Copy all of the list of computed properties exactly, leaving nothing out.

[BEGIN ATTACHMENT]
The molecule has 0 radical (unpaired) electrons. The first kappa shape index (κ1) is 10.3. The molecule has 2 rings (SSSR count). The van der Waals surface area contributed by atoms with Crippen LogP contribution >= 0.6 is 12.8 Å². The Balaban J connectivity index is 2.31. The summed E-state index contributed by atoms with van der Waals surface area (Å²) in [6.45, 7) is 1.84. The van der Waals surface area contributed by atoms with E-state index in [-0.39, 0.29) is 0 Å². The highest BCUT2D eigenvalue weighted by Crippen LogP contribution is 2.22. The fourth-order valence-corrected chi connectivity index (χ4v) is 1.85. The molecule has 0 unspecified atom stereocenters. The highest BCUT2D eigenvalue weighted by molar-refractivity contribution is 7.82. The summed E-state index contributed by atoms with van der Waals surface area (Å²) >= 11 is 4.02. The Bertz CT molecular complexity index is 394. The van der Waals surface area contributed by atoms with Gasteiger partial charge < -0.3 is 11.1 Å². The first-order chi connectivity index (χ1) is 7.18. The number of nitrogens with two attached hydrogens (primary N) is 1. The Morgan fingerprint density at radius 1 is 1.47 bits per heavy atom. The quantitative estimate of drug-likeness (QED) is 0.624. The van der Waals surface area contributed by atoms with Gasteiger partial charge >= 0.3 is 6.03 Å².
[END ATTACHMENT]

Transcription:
The molecule has 0 radical (unpaired) electrons. The first kappa shape index (κ1) is 10.3. The molecule has 2 rings (SSSR count). The van der Waals surface area contributed by atoms with Crippen LogP contribution >= 0.6 is 12.8 Å². The Balaban J connectivity index is 2.31. The summed E-state index contributed by atoms with van der Waals surface area (Å²) in [6.45, 7) is 1.84. The van der Waals surface area contributed by atoms with E-state index in [-0.39, 0.29) is 0 Å². The highest BCUT2D eigenvalue weighted by Crippen LogP contribution is 2.22. The fourth-order valence-corrected chi connectivity index (χ4v) is 1.85. The molecule has 0 unspecified atom stereocenters. The highest BCUT2D eigenvalue weighted by molar-refractivity contribution is 7.82. The summed E-state index contributed by atoms with van der Waals surface area (Å²) >= 11 is 4.02. The Bertz CT molecular complexity index is 394. The van der Waals surface area contributed by atoms with Gasteiger partial charge < -0.3 is 11.1 Å². The first-order chi connectivity index (χ1) is 7.18. The number of nitrogens with two attached hydrogens (primary N) is 1. The Morgan fingerprint density at radius 1 is 1.47 bits per heavy atom. The quantitative estimate of drug-likeness (QED) is 0.624. The van der Waals surface area contributed by atoms with Gasteiger partial charge >= 0.3 is 6.03 Å².